Consider also the titles of two books: St. George Jackson Mivart’s On the Genesis of Species (1872) and Edward Cope’s Origin of the Fittest (1887). Their play on Darwin’s title emphasized the need for a complementary theory of how new biological phenomena came into being. Soon, William Bateson’s Materials for the Study of Variation Treated with Especial Regard to Discontinuity in the Origin of Species (1894) was to distinguish between the emergent origin of novel variations and the action of natural selection. (Reid 2007)
The present work resumes the perennial quest for explanations of evolutionary genesis and will demonstrate that the stock answer—point mutations and recombinations of the genes, acted upon by natural selection—does not suffice. There are many circumstances under which novelties emerge, and I allocate them to arenas of evolutionary causation that include association (symbiotic, cellular, sexual, and social), functional biology (physiology and behavior), and development and epigenetics. Think of them as three linked circus rings of evolutionary performance, under the “big top” of the environment. Natural selection is the conservative ringmaster who ensures that tried-and-true traditional acts come on time and again. It is the underlying syndrome that imposes dynamic stability—its hypostasis (a word that has the additional and appropriate meaning of “significant constancy”). (Reid 2007)
Selection as Hypostasis
The stasis that natural selection enforces is not unchanging inertia. Rather, it is a state of adaptational and neutral flux that involves alterations in the numerical proportions of particular alleles and types of organism, and even minor extinctions. It does not produce major progressive changes in organismal complexity. Instead, it tends to lead to adaptational specialization. Natural selection may not only thwart progress toward greater complexity, it may result in what Darwin called retrogression, whereby complex and adaptable organisms revert to simplified conditions of specialization. This is common among parasites, but not unique to them. For example, our need for ascorbic acid-vitamin C-results from the regression of a synthesis pathway that was functional in our mammalian ancestors. (Reid 2007)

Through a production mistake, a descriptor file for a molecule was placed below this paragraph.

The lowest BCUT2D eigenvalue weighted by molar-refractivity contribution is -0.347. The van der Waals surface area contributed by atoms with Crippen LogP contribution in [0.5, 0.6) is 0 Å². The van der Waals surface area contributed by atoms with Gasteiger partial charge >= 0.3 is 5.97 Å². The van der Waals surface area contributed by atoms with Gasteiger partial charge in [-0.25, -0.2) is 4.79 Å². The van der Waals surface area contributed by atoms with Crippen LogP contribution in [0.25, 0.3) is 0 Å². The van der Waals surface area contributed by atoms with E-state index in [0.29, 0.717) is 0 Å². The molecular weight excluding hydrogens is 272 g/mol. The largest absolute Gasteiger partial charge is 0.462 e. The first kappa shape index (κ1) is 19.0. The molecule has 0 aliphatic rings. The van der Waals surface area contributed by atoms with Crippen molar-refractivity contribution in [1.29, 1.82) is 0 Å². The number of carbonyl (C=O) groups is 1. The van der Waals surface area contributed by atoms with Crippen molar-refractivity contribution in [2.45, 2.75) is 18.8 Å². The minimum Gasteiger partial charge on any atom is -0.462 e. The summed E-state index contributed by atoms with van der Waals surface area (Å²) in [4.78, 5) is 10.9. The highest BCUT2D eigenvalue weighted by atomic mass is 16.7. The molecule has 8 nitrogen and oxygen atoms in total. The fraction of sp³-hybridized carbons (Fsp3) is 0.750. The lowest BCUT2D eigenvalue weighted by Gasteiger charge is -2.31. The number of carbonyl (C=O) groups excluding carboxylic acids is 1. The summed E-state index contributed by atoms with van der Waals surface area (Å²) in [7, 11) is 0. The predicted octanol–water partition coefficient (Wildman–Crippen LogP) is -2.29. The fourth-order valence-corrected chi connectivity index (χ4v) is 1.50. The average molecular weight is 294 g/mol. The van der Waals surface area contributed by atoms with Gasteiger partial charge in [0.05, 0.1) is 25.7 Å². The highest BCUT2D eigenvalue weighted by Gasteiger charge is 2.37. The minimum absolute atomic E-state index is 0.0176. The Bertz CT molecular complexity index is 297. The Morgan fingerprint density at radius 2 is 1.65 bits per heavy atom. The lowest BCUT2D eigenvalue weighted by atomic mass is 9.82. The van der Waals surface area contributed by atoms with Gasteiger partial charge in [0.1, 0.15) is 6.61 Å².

On the positive side, it may be argued that dynamic stability, at any level of organization, ensures that the foundations from which novelties emerge are solid enough to support them on the rare occasions when they escape its hypostasis. A world devoid of the agents of natural selection might be populated with kludges-gimcrack organisms of the kind that might have been designed by Heath Robinson, Rube Goldberg, or Tim Burton. The enigmatic “bizarre and dream-like” Hallucigenia of the Burgess Shale springs to mind.’ Even so, if physical and embryonic factors constrain some of the extremest forms before they mature and reproduce, the benefits of natural selection are redundant. Novelty that is first and foremost integrative (i.e., allows the organism to operate better as a whole) has a quality that is resistant to the slings and arrows of selective fortune. (Reid 2007)
Natural selection has to do with relative differences in survival and reproduction and the numerical distribution of existent variations that have already evolved. In this form it requires no serious re-invention. But selectionism goes on to infer that natural selection creates complex novelty by saving adaptive features that can be further built upon. Such qualities need no saving by metaphorical forces. Having the fundamental property of persistence that characterizes life, they can look after themselves. As Ludwig von Bertalanffy remarked in 1967, “favored survival of `better’ precursors of life presupposes self-maintaining, complex, open systems which may compete; therefore natural selection cannot account for the origin of those symptoms.” These qualities were in the nature of the organisms that first emerged from non-living origins, and they are prior to any action of natural selection. Compared to them, ecological competitiveness is a trivial consequence. (Reid 2007)
But to many neo-Darwinists the only “real” evolution is just that: adaptation—the selection of random genetic changes that better fit the present environment. Adaptation is appealingly simple, and many good little examples crop up all the time. However, adaptation only reinforces the prevailing circumstances, and represents but a fragment of the big picture of evolution. Too often, genetically fixed adaptation is confused with adaptability—the self-modification of an individual organism that allows responsiveness to internal and external change. The logical burden of selectionism is compounded by the universally popular metaphor of selection pressure, which under some conditions of existence is supposed to force appropriate organismic responses to pop out spontaneously. How can a metaphor, however heuristic, be a biological cause? As a metaphor, it is at best is an inductive guide that must be used with caution. (Reid 2007)